√-1 is therefore not the sign of an arithmetic operation, nor of an arithmetic-geometric operation, but of a purely geometric operation. It is a sign of perpendicularity.In 1808 John Playfair criticised Buée's paper in an article he wrote for the Edinburgh Review. Playfair writes:-
... there have been more than one attempt to treat imaginary quantities as things really existing, or as certain geometrical magnitudes which it is possible to assign. The paper before us is one of these attempts; and the author, though an ingenious man, and, as we readily acknowledge, a skilful mathematician, has been betrayed into this inconsistency by a kind of metaphysical reasoning, which we confess ourselves not always able to understand.In the 1850s, Hamilton and De Morgan discussed Buée's 1806 paper in their correspondence; see THIS LINK.
In 1804 Buée published Parallel of Romé de l'Isle's and the Abbé Haüy's Theories of Crystallography. The work is described as follows:-
[Buée's] short study on crystallography was translated by Robert Clifford and privately printed. The work had been published in the Philosophical Magazine (nos. 74-75, 1804) under the title "A letter from Abbé Buée to Mr ****, on Mr Romé de l'Isle and the Abbé Haüy's theories of crystallography." Originally written in French, Buée had authored the letter in order to contrast the differences between the crystallographic systems of Romé de l'Isle and Haüy, which at the time were both considered similar in nature. It is an important critique of Romé de l'Isle's system, which Buée characterizes as primarily descriptive, as opposed to Haüy's mathematically based system.In describing Abbé Haüy's Theories of Crystallography, Buée writes:-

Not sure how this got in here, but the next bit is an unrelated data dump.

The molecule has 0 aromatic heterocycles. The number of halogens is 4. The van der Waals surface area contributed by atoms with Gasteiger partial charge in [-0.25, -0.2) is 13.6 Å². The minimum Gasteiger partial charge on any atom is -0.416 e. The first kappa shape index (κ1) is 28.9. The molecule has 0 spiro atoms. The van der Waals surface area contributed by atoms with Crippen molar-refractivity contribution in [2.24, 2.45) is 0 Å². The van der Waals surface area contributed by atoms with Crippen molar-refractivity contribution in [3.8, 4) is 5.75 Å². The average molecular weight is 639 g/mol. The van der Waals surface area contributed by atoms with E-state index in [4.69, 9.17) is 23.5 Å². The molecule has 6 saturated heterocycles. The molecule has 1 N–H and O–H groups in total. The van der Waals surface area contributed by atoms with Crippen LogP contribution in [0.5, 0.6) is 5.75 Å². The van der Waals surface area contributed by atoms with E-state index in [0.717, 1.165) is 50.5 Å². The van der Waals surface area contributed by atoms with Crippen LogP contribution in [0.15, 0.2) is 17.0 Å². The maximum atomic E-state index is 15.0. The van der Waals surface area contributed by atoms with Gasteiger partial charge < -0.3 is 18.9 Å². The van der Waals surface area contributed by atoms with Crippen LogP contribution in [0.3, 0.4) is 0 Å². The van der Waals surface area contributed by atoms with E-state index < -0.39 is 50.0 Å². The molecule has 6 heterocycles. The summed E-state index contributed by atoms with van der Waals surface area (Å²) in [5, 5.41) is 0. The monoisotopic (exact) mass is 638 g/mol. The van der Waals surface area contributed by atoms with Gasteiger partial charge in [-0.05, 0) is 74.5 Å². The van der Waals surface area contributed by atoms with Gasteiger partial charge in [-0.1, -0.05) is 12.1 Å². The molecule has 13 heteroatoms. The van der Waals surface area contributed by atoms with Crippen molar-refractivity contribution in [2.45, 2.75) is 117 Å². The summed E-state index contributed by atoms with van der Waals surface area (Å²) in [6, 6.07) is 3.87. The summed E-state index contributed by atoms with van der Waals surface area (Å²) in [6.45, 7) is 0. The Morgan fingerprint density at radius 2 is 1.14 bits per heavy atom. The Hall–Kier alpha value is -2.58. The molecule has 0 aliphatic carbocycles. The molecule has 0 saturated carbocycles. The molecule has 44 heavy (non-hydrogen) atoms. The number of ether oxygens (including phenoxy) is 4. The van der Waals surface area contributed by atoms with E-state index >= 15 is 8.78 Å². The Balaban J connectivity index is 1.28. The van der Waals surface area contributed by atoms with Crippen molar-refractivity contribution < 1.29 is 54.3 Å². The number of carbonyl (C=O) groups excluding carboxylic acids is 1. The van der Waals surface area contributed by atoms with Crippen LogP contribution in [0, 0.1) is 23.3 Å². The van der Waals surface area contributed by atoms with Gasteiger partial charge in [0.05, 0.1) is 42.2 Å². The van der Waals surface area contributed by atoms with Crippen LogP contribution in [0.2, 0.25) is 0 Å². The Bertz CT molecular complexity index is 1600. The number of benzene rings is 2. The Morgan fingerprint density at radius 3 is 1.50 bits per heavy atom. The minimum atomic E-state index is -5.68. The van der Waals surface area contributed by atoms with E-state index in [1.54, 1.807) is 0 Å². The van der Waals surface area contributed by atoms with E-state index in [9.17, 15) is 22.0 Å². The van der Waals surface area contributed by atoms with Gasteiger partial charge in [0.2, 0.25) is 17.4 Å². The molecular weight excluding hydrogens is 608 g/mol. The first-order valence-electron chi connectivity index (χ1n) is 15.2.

I have now, sir, but one task left; to peak of the application our author has made of algebra and geometry to crystallography. Many persons complain of the difficulty necessarily resulting from it in the study of mineralogy; and dare not engage in it, uncertain whether they will find a compensation for their trouble. Our author has therefore adopted a double plan, and begins by exposing his theory by a series of reasonings and arguments which will suffice to make the reader understand it, or any discoveries made in consequence of it. He then exposes the theory in the most correct of all languages - mathematical analysis; by far the most interesting, and the only means of making discoveries oneself; and who can be callous to the pleasure of discovering an unknown truth?In 1814 Buée left Bath and returned to France where he became an honorary canon at Notre-Dame Cathedral in Paris. He continued to publish works on science, mathematics and politics. For example he published Réflexions sur les deux éditions des oeuvres de Voltaire Ⓣ (1817), Notice sur M Laplace Ⓣ (1817), and Sur la révolution française et sur le gouvernement représentatif Ⓣ (1821). Buée continued his interest in the foundations of mathematics and wrote to a "mathematical gentlemen in London, who declines communicating his name to the public." His letter was published as "Solution to a Problem of Col Silas Titus" in the Annals of Philosophy in January 1815. Buée's letter begins:-
Having for many years considered the different algebraical methods for the solution of arithmetical problems by approximation to be deficient in their fundamental principles, I have been led to mistrust the whole science of algebra as generally taught, and am convinced that if we place implicit faith in it we shall be involved in the most revolting absurdities. Pell's problem, and all those which can be resolved by approximation, are examples of this kind.The death of the Abbé Adrien-Quentin Buée, honorary canon of Notre-Dame Cathedral, is mentioned in number 46 of L'Ami de la Religion et du Roi Ⓣ (1826) where the two lines of text are especially careful to distinguish him from his brother Pierre-Louis Buée. We note that the two are indeed confused in many biographies.
Finally we note that Adrien-Quentin Buée is still remembered today by musicians who still perform his musical compositions and by mathematicians who understand that he was one of the originators of the geometrical interpretation of complex numbers.
Article by: J J O'Connor and E F Robertson
List of References (6 books/articles)
Mathematicians born in the same country
Additional Material in MacTutor
- William Nicholson on Buée's Recherches Mathematiques
- Hamilton and De Morgan discuss Buée's 1806 paper